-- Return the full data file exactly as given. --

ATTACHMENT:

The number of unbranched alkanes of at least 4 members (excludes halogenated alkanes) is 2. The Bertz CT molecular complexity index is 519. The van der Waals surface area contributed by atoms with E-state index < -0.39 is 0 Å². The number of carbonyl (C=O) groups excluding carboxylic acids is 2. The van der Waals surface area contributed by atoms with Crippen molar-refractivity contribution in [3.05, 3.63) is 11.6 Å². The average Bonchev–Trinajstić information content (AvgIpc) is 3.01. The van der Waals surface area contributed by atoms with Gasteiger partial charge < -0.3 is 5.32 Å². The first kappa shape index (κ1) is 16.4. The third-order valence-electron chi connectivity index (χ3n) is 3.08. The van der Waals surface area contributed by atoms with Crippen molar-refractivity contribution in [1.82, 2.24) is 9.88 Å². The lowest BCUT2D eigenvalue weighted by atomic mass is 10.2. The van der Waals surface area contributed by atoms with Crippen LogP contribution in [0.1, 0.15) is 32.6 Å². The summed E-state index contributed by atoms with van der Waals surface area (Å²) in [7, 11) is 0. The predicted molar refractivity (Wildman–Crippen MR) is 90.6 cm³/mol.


The number of unbranched alkanes of at least 4 members (excludes halogenated alkanes) is 2. The Bertz CT molecular complexity index is 519. The van der Waals surface area contributed by atoms with E-state index < -0.39 is 0 Å². The number of carbonyl (C=O) groups excluding carboxylic acids is 2. The van der Waals surface area contributed by atoms with Crippen molar-refractivity contribution in [3.05, 3.63) is 11.6 Å². The average Bonchev–Trinajstić information content (AvgIpc) is 3.01. The van der Waals surface area contributed by atoms with Gasteiger partial charge < -0.3 is 5.32 Å². The first kappa shape index (κ1) is 16.4. The third-order valence-electron chi connectivity index (χ3n) is 3.08. The van der Waals surface area contributed by atoms with Crippen molar-refractivity contribution in [1.82, 2.24) is 9.88 Å². The lowest BCUT2D eigenvalue weighted by atomic mass is 10.2. The van der Waals surface area contributed by atoms with Crippen LogP contribution in [0.1, 0.15) is 32.6 Å². The summed E-state index contributed by atoms with van der Waals surface area (Å²) in [7, 11) is 0. The predicted molar refractivity (Wildman–Crippen MR) is 90.6 cm³/mol.